Living Outside my Cave

The CroodsI was surprised yesterday.

My youngest and I went to a movie together. The Croods were showing at the cheap seats and I confess I wasn’t all that excited about watching a movie about a prehistoric family, after all, who could beat The Flinstones? But in the first two minutes I knew I’d have something to write about.

This family had its typical relational difficulties but I was more interested in the journey of the family unit.

The opening sequence let us know that The Croods lived a lonely and dull existence because all their neighbors had been killed off by mammoths, snakes or… duh, duh, duh, dun…the common cold.  They alone survived because their Dad, a.k.a. Grug the fierce protector, kept them in a cave only leaving the dark to hunt.

As one would expect, the teenage daughter Ebe, fights the constraints of their life and sneaks off frequently, seeking the joy of the sunlight. One night she leaves the protection of the cave and her family to follow a mysterious light. The little sunlight she discovers, is a torch held by Guy.

Guy’s life brings conflict to the family… not only does he predict the end of the world but also tells them they need to leave their cave to survive.  Guy is full of adventure, creativity, innovation and fun – Ebe likes him, Grug does not.

Dad fights against the change and Ebe challenges him.

Ebe pleads,“Dad we have to leave the cave”

Grug replies, “We are safe in the cave”

“We are safe because we are afraid” Ebe ends with a frustrated grunt.

And Grug replies with finality

“Fear is what keeps us alive”

Grug is so convincing in his argument, the entire family is fearful of anything new, whether it is trying new hunting tactics or solving a problem differently.  Innovation and creativity have also become dangerous because they will lead you away from the cave and put you in danger.

I have lived for years in a cave of fear. Men were not safe. I still marvel that I am happily married for 15 years now. But then again, God knows how and when to send a boy holding a bright light.

God allowed me seventeen years to find my way out of darkness into the fullness of light, laughter, creativity and freedom alongside of my husband.  And now he is challenging me to step out of the darkness of isolation from men in general.

I’m not talking romance here, I’m talking about the intended collaboration between men and women in ministry and business.

Together we are better – God said so. 

But that really scares me.

My head trusts the men that God is calling me into collaboration with.  But even though I can convince my heart of their moral safety I am fearful of what others will say. Will I have to endure the questioning glances of my motives? Will I have to refute insinuations that I am not walking in the protection of my husband because I am collaborating with other men? Will I see my friendships with their wives fall away because of any misspoken word? …Because my quick wit and sass have gotten interpreted as flirting in my past? God, I can’t endure anymore false accusations against my heart…

Like Grug I just want to stay in the cave…

The climax of Grug and Ebe’s conflict arrives with my own struggle.

Grug yells at Ebe, “Fear and rules kept us alive”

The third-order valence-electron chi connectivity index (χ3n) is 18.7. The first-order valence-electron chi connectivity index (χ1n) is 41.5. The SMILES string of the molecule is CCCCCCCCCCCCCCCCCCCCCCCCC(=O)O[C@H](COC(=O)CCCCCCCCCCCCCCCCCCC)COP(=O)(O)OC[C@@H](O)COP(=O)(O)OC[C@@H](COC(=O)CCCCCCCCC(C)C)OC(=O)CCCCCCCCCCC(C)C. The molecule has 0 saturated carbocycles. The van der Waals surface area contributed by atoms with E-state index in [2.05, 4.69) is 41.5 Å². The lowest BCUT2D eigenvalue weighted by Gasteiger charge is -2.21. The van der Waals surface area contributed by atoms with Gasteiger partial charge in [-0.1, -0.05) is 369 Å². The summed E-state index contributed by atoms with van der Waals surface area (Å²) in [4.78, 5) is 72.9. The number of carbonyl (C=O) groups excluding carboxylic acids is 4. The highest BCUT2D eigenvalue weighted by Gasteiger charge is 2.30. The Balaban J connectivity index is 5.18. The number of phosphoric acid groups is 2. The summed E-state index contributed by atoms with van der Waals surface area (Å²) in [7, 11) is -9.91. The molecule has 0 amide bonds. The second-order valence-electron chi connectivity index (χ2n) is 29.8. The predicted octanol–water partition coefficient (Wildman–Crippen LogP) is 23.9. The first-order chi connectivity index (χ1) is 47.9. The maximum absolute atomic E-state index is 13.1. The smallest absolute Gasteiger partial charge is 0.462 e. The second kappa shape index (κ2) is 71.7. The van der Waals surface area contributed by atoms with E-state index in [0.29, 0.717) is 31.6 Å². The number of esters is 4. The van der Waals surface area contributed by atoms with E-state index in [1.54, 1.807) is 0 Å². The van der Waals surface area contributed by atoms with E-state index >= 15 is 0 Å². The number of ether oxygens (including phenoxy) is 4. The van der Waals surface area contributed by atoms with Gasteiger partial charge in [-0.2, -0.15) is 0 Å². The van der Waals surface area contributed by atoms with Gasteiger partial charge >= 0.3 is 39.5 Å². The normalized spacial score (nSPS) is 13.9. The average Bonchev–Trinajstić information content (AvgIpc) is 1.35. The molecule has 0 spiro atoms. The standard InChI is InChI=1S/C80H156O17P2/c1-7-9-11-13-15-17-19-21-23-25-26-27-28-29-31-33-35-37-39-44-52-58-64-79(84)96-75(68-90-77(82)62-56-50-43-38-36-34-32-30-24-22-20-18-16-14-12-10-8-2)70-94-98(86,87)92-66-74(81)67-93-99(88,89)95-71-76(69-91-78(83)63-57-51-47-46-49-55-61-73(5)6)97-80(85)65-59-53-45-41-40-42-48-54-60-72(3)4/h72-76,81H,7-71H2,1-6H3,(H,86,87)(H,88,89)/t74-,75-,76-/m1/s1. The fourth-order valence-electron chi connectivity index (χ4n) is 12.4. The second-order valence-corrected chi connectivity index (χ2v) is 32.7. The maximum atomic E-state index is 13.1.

Ebe’s quick retort is

“That wasn’t living…

That was not dying”

I WANT TO LIVE.  I WANT TO LIVE IN FREEDOM FROM MY FEARS.

In the end, Grug sacrificially tosses everyone else across the chasm between their certain death and the light of the sun.  This great protective father does what dads are supposed to do.  He sacrifices himself for everyone else. Then he went and hid in a cave.

In his own isolation he figures out that he too can create fire and light a torch, his first flicker of innovation.  He begins to wait for the end, until he hears his family blow their horns indicating they are in danger.

In desperation innovation and creativity are pulled out of him. He rigs up a “plane” to fly him over the great divide and almost dies because his now compassionate heart pours out of him for the animals that would be left to destruction unless he saves them.

He makes it… along with all the new family pets.  And he discovers why he needed to leave the cave…

“The point of all this is to follow the sun”

Yes!  I will follow the Son out of my cave of rules and fear and into the light of His freedom.

I will move from Not Dying to LIVING.

As a note of pre-emptive thanks:

Thank you to my husband who has loved me inspite of my fears.

And thank you to Fred, John, Nathan, Scott and Shawn.  The men willing to coach and walk beside a fearful woman into her freedom.

Digital Signature

Related Articles by Cheryl:

So God Gave Me a Farmer

5 responses to “Living Outside my Cave

    • Bill – I really enjoyed this movie for several reasons and it was humorous to see how gently and with laughter God calls me out of a painful place. He is tenderhearted and not condemning and I am very grateful!

  1. Now I want to see this movie! WOW And I love your heart, your journey, your growth, your pressing forward. Go forth! God is on your side. He is leading, the fierce protector . . .

  2. PS Your motive with the sword and the abiding vine is very similar to my daughter’s tattoo. I call her my warrior princess. Like you and me she is a healing warrior who understands brokenness

    • Paula – Thank you so much! I am learning to be courageous 🙂 even though the tears may fall! Interesting that you tell me of your daughter’s tattoo… my symbol has been the only image I want as a tattoo, I just can’t justify spending money on it 🙂 Maybe one day! Would love to meet your daughter and hear her warrior story!

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